Spotted this while I was cleaning my bike today. I honestly don't know whether to be disappointed that this chain broke, or impressed that it didn't fail completely. Either way, I'm glad it held long enough to get me back to the office.
Anyway, I decided to give my trail kit a shakeout and did the repair like I would on the trail: portable chain tool & missing link. Got it done in under 6 minutes, finished cleaning the bike, and it's ready to roll tomorrow.
The less I get to ride, and the less frequently I get to enjoy my favorite trails, the more I value being able to come back to them over time and find that they've maintained their distinct personality.
A huge part of what I enjoy about mountain biking is challenging myself to do things I can't yet do. Sometimes that means chasing new PRs. And sometimes it means riding a move, or a trail, clean. And when you remove the challenge, you ruin that experience for everyone.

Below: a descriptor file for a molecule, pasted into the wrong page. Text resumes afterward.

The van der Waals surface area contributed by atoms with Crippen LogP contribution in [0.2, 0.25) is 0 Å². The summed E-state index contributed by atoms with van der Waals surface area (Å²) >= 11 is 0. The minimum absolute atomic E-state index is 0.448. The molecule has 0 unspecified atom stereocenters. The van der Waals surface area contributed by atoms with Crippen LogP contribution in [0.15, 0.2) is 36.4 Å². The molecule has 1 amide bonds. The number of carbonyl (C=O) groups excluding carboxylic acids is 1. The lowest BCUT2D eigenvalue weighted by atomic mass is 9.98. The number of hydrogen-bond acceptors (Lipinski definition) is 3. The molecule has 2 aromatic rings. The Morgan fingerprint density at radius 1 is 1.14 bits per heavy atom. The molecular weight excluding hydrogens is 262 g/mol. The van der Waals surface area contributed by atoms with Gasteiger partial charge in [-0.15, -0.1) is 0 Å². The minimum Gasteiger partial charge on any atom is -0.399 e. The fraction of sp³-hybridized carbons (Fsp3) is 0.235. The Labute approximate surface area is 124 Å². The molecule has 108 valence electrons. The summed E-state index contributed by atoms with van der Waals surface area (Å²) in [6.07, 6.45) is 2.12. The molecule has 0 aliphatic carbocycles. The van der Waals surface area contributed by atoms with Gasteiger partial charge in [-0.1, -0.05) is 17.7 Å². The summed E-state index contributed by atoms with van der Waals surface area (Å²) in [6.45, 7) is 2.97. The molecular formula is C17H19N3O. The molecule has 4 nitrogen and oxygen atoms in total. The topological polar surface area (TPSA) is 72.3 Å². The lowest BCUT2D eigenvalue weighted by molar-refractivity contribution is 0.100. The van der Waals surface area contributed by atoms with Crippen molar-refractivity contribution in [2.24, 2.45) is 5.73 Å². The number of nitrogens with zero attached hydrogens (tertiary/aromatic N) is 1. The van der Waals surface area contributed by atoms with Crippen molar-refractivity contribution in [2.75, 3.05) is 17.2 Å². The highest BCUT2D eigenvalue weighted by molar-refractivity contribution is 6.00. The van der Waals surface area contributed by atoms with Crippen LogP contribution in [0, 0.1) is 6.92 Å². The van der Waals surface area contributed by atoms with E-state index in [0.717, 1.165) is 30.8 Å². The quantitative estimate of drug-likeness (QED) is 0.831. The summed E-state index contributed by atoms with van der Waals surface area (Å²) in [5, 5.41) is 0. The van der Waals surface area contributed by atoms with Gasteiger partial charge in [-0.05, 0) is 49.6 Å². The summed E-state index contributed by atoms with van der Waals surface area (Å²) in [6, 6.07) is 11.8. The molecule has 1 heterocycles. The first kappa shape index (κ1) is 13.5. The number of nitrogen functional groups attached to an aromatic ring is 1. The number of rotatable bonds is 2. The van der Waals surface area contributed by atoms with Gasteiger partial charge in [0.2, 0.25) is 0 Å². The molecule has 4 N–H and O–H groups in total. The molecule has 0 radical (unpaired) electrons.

This makes me miss Chumash. I might need to negotiate a ride out there the next time my wife and I are in the neighborhood. But really, it makes me realize I need to seek out the serious tech closer to home, here in O.C.
Work has been going well, but been super-busy. I've been getting my workouts in, but nothing exciting. Steady progress. True "Punch the Clock" workouts: get in, do the work, get back to the rest of my life.
One of my goals for the last couple of weeks was to find three segments of my regular lunch loop to use as intervals. I've got those mapped out, and today's ride will establish some benchmarks I can improve on.
And I really like having my workouts in git. Unexpected benefit: it's super-easy to see when I last increased the load on a given exercise, or switched to a new one. That's valuable information to have at your fingertips.